Using data collected from HMRC through freedom of information requests, law firm EMW Law found that less than one in three (31%) of eligible new fathers took the leave they were entitled too, compared to 32% the previous year.
This is the fourth year in a row that the number of men taking paternity leave has fallen, with the percentage standing at 34 per cent in 2014/15.
In contrast, the number of women choosing to take maternity leave has risen by approximately 5 per cent in the last four years.
A new father can take a maximum of two weeks’ paternity leave and claim up to £148.68 per week, but only if they are a contracted employee who has worked for their employer for at least 26 weeks before the birth.
Jon Taylor, of EMW, told Independent that taking time off after welcoming a baby has become “an unaffordable luxury” for many new dads, particularly taking into account the cost of childcare.
“While the problem is particularly acute among gig economy workers and the self-employed, even those who are eligible for paternity pay still face a pay cut by taking time off,” he said.
“Shared parental leave is a very well-meaning policy, but it has not yet made any significant inroads into the issue of men being unable to take paternity leave. In fact, the gap between men and women taking time off for the birth of a child is actually widening.”
Last month it was claimed Theresa May wants to offer new fathers 12 weeks paid paternity leave as part of her legacy plans.
New dads could get the first four weeks on 90 per cent pay, and a further eight weeks on a standard flat rate.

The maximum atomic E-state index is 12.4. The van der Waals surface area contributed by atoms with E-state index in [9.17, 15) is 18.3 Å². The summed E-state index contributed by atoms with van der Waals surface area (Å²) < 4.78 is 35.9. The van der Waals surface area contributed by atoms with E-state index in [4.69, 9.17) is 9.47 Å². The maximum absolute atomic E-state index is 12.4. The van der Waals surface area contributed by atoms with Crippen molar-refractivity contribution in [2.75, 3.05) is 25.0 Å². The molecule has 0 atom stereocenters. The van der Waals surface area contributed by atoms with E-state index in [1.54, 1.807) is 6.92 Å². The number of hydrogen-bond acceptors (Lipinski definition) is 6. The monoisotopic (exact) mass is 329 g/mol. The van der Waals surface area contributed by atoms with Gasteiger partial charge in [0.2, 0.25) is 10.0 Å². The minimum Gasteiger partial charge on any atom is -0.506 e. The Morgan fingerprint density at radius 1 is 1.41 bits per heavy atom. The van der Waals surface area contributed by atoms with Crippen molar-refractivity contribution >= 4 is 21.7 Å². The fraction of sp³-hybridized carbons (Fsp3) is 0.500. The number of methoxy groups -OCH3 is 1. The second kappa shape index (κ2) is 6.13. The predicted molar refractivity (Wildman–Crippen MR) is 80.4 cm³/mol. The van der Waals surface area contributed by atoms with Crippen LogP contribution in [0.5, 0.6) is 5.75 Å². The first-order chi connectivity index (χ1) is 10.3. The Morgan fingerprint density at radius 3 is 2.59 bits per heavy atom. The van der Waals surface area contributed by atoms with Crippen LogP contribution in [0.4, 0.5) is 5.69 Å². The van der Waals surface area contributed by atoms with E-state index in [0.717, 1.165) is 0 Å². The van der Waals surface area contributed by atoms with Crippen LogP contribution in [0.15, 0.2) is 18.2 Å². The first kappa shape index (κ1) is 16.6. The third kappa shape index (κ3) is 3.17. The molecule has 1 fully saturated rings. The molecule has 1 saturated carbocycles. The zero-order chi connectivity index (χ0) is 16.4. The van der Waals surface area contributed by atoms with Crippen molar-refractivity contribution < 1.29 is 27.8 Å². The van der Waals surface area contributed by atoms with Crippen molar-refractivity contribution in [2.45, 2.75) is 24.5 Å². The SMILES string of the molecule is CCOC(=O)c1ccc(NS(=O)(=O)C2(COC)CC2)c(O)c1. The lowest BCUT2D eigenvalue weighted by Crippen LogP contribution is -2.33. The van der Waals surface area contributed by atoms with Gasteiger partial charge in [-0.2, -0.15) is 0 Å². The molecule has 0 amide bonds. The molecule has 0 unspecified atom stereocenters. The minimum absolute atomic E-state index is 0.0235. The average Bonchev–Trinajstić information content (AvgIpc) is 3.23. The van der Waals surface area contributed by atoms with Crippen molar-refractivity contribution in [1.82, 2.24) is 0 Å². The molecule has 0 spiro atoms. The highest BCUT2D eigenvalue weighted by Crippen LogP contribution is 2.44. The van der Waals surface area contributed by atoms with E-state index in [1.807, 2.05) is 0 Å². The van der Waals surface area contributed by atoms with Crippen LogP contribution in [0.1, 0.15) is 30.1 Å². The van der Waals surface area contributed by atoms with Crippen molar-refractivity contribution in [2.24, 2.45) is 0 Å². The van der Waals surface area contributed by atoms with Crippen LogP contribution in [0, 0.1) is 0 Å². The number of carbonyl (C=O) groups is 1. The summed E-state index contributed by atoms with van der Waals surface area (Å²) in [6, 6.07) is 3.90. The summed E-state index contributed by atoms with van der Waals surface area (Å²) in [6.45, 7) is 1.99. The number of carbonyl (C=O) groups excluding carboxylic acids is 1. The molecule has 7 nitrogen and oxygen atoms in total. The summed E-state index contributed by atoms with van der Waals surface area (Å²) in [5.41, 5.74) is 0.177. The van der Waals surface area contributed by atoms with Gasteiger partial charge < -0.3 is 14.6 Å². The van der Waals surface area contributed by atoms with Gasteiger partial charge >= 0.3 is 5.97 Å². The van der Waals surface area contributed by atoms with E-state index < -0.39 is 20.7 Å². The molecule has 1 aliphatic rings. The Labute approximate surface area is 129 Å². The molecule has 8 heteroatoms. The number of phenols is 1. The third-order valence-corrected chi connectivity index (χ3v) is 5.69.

The plans come as it was revealed that shared parental leave, the scheme introduced to help new parents balance work and family life, is not being taking up by parents.
Recent statistics found that just 1 per cent of eligible new parents took up the scheme in 2017/18.
Further research by Talking Talent Talking Talent with Censuswide found that half (51%) of respondents thought that fathers who took shared parental leave would experience a detrimental effect on their careers.
Meanwhile over half of dads (53%) feared judgement if they chose shared parental leave, versus 34% of mothers.
As a result, 51% of fathers wouldn't want to share parental leave, versus 41% of mothers.
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Now experts are calling for changes to ease pressure on new parents.
“Gender equality shouldn't mean that being a working parent has to be as hard for men as it has been in the past for women,” says Chris Parke, Co-founder and CEO, Talking Talent.
“We believe that men should be able to take more time off to bond with their newborn and adjust to their whole new reality together as a family, without having to share.
“However, unless Paternity Leave Pay can at least offer 90% of a dad's salary for the first four weeks of parental leave, it's unlikely to have any take-up – and could in fact be a barrier, depending on wage.”
Parke goes onto point out that the UK is one of the least family-friendly countries.
“More needs to be done by UK businesses to champion working dads,” he continues.
“We often talk about the penalties brought by motherhood, but it's time we start talking about – and addressing – the fatherhood penalty too. Extending parental leave is just one way of doing this.”
The move forms part of a wider attempt to tackle gender inequality in the workplace and encourage new mums back into work.
The idea is that the extended paternity leave could offer new parents a greater incentive to share child-raising responsibilities so that mothers can more easily return to the workforce.